Sunday, July 02, 2006

Case o' The Week: Pittsburg ain't "close enough" to Arizona, Writes Reinhardt (Staffeldt and wiretaps)

Reinhardt writes a very rare wiretap win for the Ninth, and provides a good overview for facial wiretap challenges. United States v. Staffeldt, __ F.3d __, 06 Cal. Daily Op. Serv. 7083 (9th Cir. June 26, 2006), opinion available here.

Players: Great Reinhardt decision from good panel including Hawkins and Noonan.

Facts: An Arizona AUSA applied to DOJ for authorization to submit a wiretap application. 06 Cal. Daily Op. Serv. at 7090. (For Title III wiretaps, a senior DOJ official must authorize before an application is submitted to a federal court). Id. at 7088, citing 18 USC § 2516(1). DOJ faxed the wrong authorization back; the Arizona AUSA ended up attaching a Pittsburgh authorization to his wiretap application. Id. at 7089-90. Wire approved, the tap catches Staffeldt in a pot conspiracy, the district court suppressed the wire, and the government appealed. Id. at 7091.

Issue(s): Is this “flagrant and obvious error,” a “minor one not warranting suppression.?” Id. at 7086-87? (The government’s argument).

Held: The application for the wiretap of Staffeldt’s telephones is clearly insufficient on its face. The facial insufficiency relates not to a minor issue unlikely to affect a reviewing judge’s determination whether issuance of a wiretap is warranted, but rather to a factor essential to the issuance of a warrant – that the application for the wiretap has been authorized. We hold that the facial insufficiency here requires the suppression of the evidence obtained as a result of the initial Staffeldt wiretap, which was approved on the basis of the insufficient application.” Id. at 7097.

Of Note:
There are two broad categories of wiretap attacks: facial (a flaw in the face of the affidavit or application), and “substantive” (e.g., lack of probable cause, Title III necessity, and Franks problems). Staffeldt is a useful case for its approach to and explanation of facial attacks to wiretaps. The case is important, for courts of late have shown an appalling tolerance for glaring facial errors in wiretap applications. See, e.g. United States v. Callum, 410 F.3d 571, 576 (9th Cir. 2005) (rejecting facial wiretap challenge when application identified wrong DOJ authorizing official).

How to Use: Staffeldt reaffirms a painful fact: defense counsel must read the actual entire wiretap affidavit and application(s). This is a miserable task, because these are often incredibly poorly-written and sloppy legal documents. It helps to scan the originals into .pdf (Adobe) files with a very good OCR pass – this aids searches for terms or players across hundreds of documents. This technology, however, is no substitute for actually slogging through the paper.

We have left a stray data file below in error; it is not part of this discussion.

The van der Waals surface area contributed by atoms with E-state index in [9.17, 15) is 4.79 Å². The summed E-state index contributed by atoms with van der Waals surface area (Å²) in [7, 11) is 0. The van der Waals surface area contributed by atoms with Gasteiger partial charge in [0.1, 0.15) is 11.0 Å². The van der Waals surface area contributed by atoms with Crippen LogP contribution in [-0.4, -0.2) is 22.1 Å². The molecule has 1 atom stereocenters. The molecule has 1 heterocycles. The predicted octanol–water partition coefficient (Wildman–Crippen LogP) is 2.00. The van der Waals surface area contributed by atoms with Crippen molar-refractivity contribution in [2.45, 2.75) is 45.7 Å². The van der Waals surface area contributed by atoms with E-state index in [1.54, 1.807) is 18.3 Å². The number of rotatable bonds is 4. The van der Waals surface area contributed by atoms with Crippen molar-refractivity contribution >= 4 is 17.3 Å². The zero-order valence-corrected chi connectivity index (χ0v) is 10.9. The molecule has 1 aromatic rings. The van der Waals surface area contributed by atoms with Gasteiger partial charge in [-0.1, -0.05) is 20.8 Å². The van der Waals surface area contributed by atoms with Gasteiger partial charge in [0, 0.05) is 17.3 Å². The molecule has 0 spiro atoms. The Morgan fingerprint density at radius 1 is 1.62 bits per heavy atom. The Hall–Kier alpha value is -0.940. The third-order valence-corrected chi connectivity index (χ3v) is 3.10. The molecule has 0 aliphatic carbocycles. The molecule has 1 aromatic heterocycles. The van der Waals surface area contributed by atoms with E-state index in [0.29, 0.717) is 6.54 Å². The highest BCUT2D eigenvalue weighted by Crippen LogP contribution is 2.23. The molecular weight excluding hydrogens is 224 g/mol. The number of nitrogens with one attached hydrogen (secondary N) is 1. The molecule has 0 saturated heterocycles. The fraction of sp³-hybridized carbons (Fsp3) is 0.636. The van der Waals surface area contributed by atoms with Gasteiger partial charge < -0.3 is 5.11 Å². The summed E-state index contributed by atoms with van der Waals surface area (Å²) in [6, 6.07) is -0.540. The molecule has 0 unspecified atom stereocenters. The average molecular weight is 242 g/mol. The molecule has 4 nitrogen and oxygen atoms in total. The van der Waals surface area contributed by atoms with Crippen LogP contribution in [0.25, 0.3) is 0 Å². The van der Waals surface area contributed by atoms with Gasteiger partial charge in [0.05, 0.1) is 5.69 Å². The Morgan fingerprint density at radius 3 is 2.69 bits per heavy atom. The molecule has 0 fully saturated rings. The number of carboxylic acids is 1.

For Further Reading: “As a means of espionage, writs of assistance and general warrants are but puny instruments of tyranny and oppression when compared with wire tapping.” Olmstead v. United States, 277 U.S. 438, 476 (1928) (Brandeis, J., dissenting). The folks at the Electronic Privacy Information Center (EPIC) are among the few Americans left that still agree with Brandeis - their site brims with righteous indignation at wiretap abuses. See site here. The EPIC site contains many useful nuggets about current wiretap trends, and provides useful links to the Administrative Office (A.O.) wiretap reports. The A.O. reports are a fascinating read: you can visit them directly here. These reports often (inadvertently) reveal the broad parameters of wiretaps coming down the pike in your district, much to the chagrin of your local AUSAs. See reports here (discussing N.D. Cal. wiretaps at page 7).

Do you suspect your USAO of forum shopping? Handpicking the judge to whom they submit the wiretap application? Take a look at these reports, and note how often some district court judges appear as having authorized wiretaps – and how infrequently others show up. A law student with five years of these reports, a list of judges in a given district, and a good Excel spreadsheet would have the foundations of a great law review article on wiretapping, forum shopping, and the abuse of prosecutorial discretion.

Steven Kalar, Senior Litigator N.D. Cal. FPD. Website available at



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